July 24, 2007

Drewes Village in Bay Ridge

(click on image to make it larger)

Oh baby this goes back.

Drewes Village was a "complex", I believe with common ownership on Fourth Avenue between 68th Street and 69th Street(Bay Ridge Avenue). There was a deli, a liquor store, and a bakery.

When my family moved to 68th Street in the early 1960s, all three Drewes stores were going strong.

The deli did a roaring trade in canned goods, cold cuts, quart bottles of beer. They made an honest hero sandwich. There were always roast chickens for sale. If you were a little short that week, no problem--if they knew you, the clerk would write down what you owed in his book, and you could true it up on payday. All on the honor system--you didn't have to sign anything.

There was a small Scottish colony in the immediate neighborhood in those days, and some of them staffed Drewes Bake Shop. There was the most wonderful smell coming out of there on a Sunday morning, inviting you to come in to buy scones, soda breads, and flat oatmeal cookies with a white sugared coating on top. There was a fairly long line in there when Sunday services let out from nearby OLA, and the nearer still Lutheran and Methodist churches.

Unfortunately, Drewes is long gone. What was the deli is now a Latin diner. The bakery is now a so-so Chinese takeout place with harsh fluorescent lighting and plastic booths.

The liquor store remains a liquor store. Some things never change.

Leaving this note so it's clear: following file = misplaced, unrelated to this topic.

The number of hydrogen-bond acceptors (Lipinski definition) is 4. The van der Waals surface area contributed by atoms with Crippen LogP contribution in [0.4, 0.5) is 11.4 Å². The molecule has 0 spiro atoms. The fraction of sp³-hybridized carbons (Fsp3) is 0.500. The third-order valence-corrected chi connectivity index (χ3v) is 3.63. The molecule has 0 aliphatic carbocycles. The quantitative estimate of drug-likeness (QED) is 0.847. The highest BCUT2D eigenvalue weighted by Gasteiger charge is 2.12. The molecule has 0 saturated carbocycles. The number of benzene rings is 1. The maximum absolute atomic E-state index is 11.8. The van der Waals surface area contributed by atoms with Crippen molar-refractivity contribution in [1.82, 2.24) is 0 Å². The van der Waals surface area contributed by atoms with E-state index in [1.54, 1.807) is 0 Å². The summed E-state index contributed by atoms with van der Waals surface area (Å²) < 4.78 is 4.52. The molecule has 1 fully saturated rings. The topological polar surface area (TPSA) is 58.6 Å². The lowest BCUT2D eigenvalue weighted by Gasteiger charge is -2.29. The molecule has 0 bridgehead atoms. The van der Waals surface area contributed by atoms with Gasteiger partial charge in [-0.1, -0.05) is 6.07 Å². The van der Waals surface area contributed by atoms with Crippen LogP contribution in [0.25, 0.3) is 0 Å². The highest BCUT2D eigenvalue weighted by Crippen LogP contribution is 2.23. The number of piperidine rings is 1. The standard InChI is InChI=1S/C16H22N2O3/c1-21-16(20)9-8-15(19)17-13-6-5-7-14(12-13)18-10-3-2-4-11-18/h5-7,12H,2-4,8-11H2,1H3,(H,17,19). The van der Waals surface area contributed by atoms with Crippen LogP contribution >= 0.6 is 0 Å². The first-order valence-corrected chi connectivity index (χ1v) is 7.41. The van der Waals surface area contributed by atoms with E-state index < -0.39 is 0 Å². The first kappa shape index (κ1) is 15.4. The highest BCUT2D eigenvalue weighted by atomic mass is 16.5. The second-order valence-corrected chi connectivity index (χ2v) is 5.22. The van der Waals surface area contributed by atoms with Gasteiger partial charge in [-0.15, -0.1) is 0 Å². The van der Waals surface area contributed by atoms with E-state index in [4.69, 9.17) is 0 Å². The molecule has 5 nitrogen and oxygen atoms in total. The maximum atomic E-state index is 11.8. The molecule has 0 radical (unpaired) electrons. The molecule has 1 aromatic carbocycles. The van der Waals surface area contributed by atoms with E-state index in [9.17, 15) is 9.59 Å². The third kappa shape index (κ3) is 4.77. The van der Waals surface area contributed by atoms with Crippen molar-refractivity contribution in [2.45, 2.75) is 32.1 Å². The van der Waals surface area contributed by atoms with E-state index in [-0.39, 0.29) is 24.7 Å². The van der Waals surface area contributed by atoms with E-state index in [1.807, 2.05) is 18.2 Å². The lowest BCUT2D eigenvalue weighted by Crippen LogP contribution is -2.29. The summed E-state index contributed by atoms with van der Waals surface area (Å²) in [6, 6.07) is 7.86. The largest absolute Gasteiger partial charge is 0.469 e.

I found the above image this afternoon on ebay. Someone was selling a linen postcard with this image on it. The bidding came to an end a few minutes ago, and I now own this little relic of a long time ago, so near I could touch it.


Unknown said...

Ah, the memories! Freddy Drewes originally owner the three shops but sold the deli another Scot, named Frank Fallon. Frank ran it while also dabbling occasionally in professional wrestling. He always caught your attention with his bleached blond curly hair. A real nice man.

The Phantom said...

I remember Frankie --was it Fallon, or Folan?--

Big guy. Very big guy. Used to go by "The Flying Scot" when wrestling?

I think he also owned the travel agency to the left of the deli, Travel a Go Go?

Used to see the son (Frank Jr?) around the neighborhood, but have not seen him in a long time.

The Phantom said...

Remember Frankie as always wearing a good suit, well dressed.

Unlike the stereotype of wrestlers, esp today, he was a gentleman indeed.

Anonymous said...


No cars. No meters. No Arabs. No Mexicans.

Ah, the good old days.

The Phantom said...

Good days?

In the late sixties and seventies

I remember gangs, of teenagers fighting in Lief Erikson Park , bottles being smashed over heads.

Of rocks being thrown through windows and cars being vandalized for "fun".

It wasn't the Arabs or Mexicans doing these things, bro.